The Devil Wears Prada
The summer’s frothiest treat features surprisingly sharp class commentary and a delicious lead performance by the infallible Ms. Streep. It’s one of the rare stories that improves in quality from the page to the screen (Lauren Weisberger’s unnecessarily catty 2003 bestseller will be best remembered for inspiring this film). As Streep’s brittle, anorexic assistant, Emily Blunt gives the year’s breakout performance, and Stanley Tucci locates the heart of the story in underappreciated editor Nigel. Prada is also notable for the year’s best line: Streep’s sub-arctic “The details of your incompetence do not interest me.”
An Inconvenient Truth
As a work of art, it’s pretty much a glorified PowerPoint presentation, but damn—who knew Al Gore had this much charisma? The would-be President scares the hell out of any thinking person and completely overhauls his image in the process (thanks to humanizing segments about his sister’s battle with cancer battle and his son’s brush with death). The achingly earnest Melissa Etheridge song over the closing credits is a bit much, but for the most part, director Davis Guggenheim’s documentary is a model of restraint—and the perfect message for our Super-Sized nation. This ought to be required viewing in every elementary school science classroom.
Dave Chappelle’s Block Party
Erykah Badu! Talib Kweli! The Roots! The (reunited) Fugees! On the strength of its musical performances alone, Block Party deserves a spot among the year’s best, but Chappelle pulled off what absolutely no one expected him to do: He created an honestly affecting portrait of small-town Ohio and the decency of ordinary folks. United 93 may have gotten all of the press, but in its own quiet way, Chappelle’s film is just as much about everyday acts of heroism. If abandoning his tired sketch show is what it took to rediscover his humanity, Chappelle should have no regrets.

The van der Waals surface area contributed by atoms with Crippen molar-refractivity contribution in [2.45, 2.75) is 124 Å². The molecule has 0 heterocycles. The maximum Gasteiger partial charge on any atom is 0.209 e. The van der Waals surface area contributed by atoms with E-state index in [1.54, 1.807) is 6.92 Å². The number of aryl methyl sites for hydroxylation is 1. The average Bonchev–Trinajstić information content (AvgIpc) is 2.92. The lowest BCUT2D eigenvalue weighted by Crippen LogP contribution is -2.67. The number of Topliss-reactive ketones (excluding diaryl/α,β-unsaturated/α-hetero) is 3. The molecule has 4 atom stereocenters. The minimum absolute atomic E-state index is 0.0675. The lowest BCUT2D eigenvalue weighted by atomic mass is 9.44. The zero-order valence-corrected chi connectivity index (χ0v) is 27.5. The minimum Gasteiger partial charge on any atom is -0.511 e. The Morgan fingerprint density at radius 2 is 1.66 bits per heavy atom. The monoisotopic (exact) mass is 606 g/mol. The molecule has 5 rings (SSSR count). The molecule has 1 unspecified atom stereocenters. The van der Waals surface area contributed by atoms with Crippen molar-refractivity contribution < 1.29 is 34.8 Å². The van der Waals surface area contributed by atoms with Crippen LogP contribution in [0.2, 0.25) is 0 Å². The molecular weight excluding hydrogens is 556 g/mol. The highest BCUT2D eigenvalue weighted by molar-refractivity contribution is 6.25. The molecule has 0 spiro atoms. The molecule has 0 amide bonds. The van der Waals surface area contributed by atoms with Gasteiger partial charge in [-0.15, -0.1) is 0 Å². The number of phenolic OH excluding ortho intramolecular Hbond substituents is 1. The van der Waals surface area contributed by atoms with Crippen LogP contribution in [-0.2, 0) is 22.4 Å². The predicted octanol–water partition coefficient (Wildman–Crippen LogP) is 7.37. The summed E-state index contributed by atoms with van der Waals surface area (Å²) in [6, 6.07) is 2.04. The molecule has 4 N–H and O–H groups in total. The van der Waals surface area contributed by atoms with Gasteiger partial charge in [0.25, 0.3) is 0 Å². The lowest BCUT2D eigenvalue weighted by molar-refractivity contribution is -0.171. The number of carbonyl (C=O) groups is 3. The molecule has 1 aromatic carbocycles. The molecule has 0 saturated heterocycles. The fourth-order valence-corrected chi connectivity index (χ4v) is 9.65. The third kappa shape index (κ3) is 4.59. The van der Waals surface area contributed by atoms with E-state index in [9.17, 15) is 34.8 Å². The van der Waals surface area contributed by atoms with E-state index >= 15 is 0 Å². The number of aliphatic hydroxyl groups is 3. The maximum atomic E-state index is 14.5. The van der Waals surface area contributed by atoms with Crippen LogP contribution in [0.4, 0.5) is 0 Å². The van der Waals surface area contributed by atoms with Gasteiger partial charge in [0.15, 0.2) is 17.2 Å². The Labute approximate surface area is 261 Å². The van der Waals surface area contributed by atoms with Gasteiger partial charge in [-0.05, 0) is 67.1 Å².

Little Miss Sunshine
The year’s most celebrated quasi-indie film doesn’t have a weak link in its cast (not even Toni Collette, stuck in a thankless role as long-suffering mom Sheryl). As suicidal Uncle Frank, Steve Carell recaptures the squirmy humanity he found as the 40-Year-Old Virgin, and Alan Arkin angles for a late-career Oscar nomination with the confidence of a veteran of his craft. Greg Kinnear and Paul Dano do some of their best work without words, and Abigail Breslin is a revelation as seven-year-old pageant hopeful Olive Hoover. You can just imagine Dakota Fanning looking over her shoulder and muttering, “Who does this bitch think she is?”
John Cameron Mitchell’s porno-tastic sophomore (but not sophomoric) feature is 2006’s biggest triumph. Armed with a shockingly strong cast of unknowns—many of whom improvised their own lines—it’s an unapologetic, bracingly original examination of the queer counterculture Mitchell helped create with his own Hedwig and the Angry Inch. The most scandalous part about the film’s graphic sex is how innocent it all feels. One character describes the group’s vibe as “like the ’60s—but with less hope.” But Mitchell’s film gives us reason to hope again, for the state of cinema if not for the state of the world.